The Channel logo


By | Gavin Clarke 12th January 2016 13:39

Come in Internet Explorers, your time is up. Or not. Up to you

Zombie IEs 8, 9 and 10 limp on

A huge chunk of Microsoft users will today be cut off from the computing giant’s security lifeline, for January 12 is the day when Redmond will stop releasing security fixes for a swathe of legacy versions of Internet Explorer.

Extended support has finished for IE8, 9 and 10 on Windows 7 SP1. Only the following are still supported:

  • IE9 on Vista SP2
  • IE10 on Windows Server 2012, since IE11 isn’t available for it
  • IE9 on Windows Server 2008

The sweet spot for Microsoft is IE11 on Windows 10.

But three-quarters – 74 per cent – of Microsoft’s browser base has missed the date for moving. That’s according to a survey from application migration expert Camwood.

Camwood, which polled 1,000 “internet users”, found 74 per cent will miss the January 12 deadline to upgrade to one of the few supported versions of IE.

Just 26 per cent had made the move in time.

Moreover, according to Camwood, 13 per cent of the total hanging on reckon they’ll made the switch “at some point” in the next six months.

Then again, 61 per cent of IE users claim not to have even considered making the upgrade.

Camwood chief executive Adrian Foxall, in a statement, expressed alarm that the number of high-profile hacking scandals and security breaches in 2015 hadn’t appeared to prompted more to upgrade ahead of this month’s deadline.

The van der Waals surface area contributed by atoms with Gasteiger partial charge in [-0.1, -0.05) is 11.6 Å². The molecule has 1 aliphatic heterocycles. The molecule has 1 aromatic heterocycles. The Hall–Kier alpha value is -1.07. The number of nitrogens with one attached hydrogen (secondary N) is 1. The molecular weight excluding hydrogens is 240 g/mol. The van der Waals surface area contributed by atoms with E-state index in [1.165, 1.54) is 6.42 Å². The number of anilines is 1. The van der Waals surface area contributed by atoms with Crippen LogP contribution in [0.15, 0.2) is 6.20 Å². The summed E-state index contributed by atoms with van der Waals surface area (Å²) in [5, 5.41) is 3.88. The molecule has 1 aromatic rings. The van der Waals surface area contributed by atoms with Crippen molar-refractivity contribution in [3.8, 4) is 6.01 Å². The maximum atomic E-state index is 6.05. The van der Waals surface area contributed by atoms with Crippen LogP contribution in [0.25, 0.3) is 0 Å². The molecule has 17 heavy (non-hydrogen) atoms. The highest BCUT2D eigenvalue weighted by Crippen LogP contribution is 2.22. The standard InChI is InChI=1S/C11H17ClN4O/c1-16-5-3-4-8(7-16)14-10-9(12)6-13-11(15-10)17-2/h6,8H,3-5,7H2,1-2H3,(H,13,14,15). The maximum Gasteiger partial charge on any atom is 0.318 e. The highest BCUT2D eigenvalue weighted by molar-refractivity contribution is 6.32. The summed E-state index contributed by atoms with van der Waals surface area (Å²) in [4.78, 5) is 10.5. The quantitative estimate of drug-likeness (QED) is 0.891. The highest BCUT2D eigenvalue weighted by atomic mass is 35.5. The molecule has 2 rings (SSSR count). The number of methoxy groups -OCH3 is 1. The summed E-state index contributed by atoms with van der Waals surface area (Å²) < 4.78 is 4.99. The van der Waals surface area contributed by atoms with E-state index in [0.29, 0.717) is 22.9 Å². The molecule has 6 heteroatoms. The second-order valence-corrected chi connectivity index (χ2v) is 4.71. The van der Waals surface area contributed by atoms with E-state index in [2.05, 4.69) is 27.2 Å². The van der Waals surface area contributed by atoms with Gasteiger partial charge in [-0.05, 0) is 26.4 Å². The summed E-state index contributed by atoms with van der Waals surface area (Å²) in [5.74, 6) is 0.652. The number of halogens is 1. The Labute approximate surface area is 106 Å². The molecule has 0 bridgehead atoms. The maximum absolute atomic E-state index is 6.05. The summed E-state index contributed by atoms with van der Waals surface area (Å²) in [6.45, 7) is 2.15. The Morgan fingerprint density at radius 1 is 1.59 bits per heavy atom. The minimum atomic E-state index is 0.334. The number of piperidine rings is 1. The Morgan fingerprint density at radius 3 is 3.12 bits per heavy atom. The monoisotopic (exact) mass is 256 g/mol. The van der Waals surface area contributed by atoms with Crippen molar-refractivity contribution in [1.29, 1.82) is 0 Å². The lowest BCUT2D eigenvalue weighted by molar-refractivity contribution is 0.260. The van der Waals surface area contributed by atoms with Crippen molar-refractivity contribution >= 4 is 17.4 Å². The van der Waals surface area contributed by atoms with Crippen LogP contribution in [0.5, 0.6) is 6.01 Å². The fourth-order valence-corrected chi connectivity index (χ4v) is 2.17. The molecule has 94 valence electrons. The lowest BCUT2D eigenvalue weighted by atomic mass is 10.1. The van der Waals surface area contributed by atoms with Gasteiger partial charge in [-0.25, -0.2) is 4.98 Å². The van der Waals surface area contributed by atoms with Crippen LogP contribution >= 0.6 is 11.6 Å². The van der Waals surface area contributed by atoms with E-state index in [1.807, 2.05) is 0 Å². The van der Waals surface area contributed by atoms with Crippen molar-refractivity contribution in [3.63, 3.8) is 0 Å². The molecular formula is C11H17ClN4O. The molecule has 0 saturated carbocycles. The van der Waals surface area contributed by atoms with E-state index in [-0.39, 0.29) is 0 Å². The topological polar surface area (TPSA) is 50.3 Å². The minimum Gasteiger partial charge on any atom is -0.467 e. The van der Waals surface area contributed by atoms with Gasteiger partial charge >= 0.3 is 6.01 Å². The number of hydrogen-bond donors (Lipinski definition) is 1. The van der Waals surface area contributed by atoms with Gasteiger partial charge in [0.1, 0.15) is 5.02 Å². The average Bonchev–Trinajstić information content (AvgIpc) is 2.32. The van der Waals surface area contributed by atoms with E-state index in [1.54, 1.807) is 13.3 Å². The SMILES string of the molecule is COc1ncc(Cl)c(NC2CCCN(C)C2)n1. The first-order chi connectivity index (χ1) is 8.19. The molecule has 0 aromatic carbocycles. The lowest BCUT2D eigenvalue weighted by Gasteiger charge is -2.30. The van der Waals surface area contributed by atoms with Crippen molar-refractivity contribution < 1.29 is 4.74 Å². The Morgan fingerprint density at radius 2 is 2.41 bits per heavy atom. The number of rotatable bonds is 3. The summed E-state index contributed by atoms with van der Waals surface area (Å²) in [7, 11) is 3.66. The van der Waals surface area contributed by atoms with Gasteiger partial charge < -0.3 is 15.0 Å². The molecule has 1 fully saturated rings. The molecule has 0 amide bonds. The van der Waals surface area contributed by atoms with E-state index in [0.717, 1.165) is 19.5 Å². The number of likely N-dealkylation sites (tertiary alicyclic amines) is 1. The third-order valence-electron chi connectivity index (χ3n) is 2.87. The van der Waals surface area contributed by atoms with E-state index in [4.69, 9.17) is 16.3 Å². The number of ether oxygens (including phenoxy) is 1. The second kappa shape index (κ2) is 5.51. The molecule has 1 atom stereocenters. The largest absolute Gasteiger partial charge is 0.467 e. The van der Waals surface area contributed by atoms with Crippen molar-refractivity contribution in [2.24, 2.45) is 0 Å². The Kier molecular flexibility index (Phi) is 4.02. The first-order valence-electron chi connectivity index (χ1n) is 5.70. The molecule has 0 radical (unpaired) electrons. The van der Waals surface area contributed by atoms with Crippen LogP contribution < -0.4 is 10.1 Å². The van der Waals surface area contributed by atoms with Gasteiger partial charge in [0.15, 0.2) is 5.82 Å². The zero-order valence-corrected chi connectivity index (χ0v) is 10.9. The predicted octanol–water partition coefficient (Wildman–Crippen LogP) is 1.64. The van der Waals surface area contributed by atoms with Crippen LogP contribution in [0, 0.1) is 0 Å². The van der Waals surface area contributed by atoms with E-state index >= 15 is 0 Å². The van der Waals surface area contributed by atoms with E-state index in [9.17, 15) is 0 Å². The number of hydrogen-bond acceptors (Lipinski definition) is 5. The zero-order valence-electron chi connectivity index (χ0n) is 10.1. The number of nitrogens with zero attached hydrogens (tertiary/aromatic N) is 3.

“Unfortunately, it appears that the majority of internet users still don’t recognise regular updates as a vital part of basic internet security,” he said.

Ironically, many of those now on IE8 at least in corporate circles made the leap to get clear of IE6 on Windows XP, which also went out of support in April 2014.

The Reg reported last month that Microsoft has begun offering Custom Support Agreements to major organisations who missed the January 12 date. It was a U-turn for Microsoft, which had preferred customers to upgrade and had stayed silent on the topic of CSAs.

The deals mean those paying Microsoft get tailored security patches and fixes. ®

comment icon Read 43 comments on this article or post a comment alert Send corrections


Frank Jennings

What do you do? Use manual typwriters or live in a Scottish croft? Our man advises
A rusty petrol pump at an abandoned gas station. Pic by Silvia B. Jakiello via shutterstock

Trevor Pott

Among other things, Active Directory needs an overhaul
Baby looks taken aback/shocked/affronted. Photo by Shutterstock

Kat Hall

Plans for 2 million FTTP connections in next four years 'not enough'
Microsoft CEO Satya Nadella


League of gentlemen poster - Tubbs and Edward at the local shop. Copyright BBC
One reselling man tells his tale of woe